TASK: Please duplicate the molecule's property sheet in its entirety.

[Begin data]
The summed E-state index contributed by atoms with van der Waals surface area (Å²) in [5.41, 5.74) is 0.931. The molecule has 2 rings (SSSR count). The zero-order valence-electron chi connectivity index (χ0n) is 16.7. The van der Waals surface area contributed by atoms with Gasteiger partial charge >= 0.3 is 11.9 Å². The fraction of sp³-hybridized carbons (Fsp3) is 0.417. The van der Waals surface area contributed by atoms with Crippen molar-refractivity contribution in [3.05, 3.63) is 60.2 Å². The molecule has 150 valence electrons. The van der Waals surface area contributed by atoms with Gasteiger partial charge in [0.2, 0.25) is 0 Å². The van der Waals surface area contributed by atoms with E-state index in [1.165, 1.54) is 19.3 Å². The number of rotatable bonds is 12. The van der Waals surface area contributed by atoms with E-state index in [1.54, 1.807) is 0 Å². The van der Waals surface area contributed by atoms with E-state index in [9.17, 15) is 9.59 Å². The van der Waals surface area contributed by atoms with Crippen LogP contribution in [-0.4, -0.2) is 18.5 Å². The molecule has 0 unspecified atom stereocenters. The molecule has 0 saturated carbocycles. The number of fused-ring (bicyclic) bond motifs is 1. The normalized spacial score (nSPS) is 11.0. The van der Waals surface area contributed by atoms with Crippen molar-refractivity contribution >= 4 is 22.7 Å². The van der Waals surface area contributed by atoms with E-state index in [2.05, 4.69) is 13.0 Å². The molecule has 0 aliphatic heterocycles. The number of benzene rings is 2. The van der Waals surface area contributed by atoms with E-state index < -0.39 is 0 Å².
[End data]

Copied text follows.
The summed E-state index contributed by atoms with van der Waals surface area (Å²) in [5.41, 5.74) is 0.931. The molecule has 2 rings (SSSR count). The zero-order valence-electron chi connectivity index (χ0n) is 16.7. The van der Waals surface area contributed by atoms with Gasteiger partial charge >= 0.3 is 11.9 Å². The fraction of sp³-hybridized carbons (Fsp3) is 0.417. The van der Waals surface area contributed by atoms with Crippen molar-refractivity contribution in [3.05, 3.63) is 60.2 Å². The molecule has 150 valence electrons. The van der Waals surface area contributed by atoms with Gasteiger partial charge in [0.2, 0.25) is 0 Å². The van der Waals surface area contributed by atoms with E-state index in [1.165, 1.54) is 19.3 Å². The number of rotatable bonds is 12. The van der Waals surface area contributed by atoms with E-state index in [1.54, 1.807) is 0 Å². The van der Waals surface area contributed by atoms with E-state index in [9.17, 15) is 9.59 Å². The van der Waals surface area contributed by atoms with Crippen LogP contribution in [-0.4, -0.2) is 18.5 Å². The molecule has 0 unspecified atom stereocenters. The molecule has 0 saturated carbocycles. The number of fused-ring (bicyclic) bond motifs is 1. The normalized spacial score (nSPS) is 11.0. The van der Waals surface area contributed by atoms with Crippen molar-refractivity contribution >= 4 is 22.7 Å². The van der Waals surface area contributed by atoms with E-state index in [2.05, 4.69) is 13.0 Å². The molecule has 0 aliphatic heterocycles. The number of benzene rings is 2. The van der Waals surface area contributed by atoms with E-state index < -0.39 is 0 Å².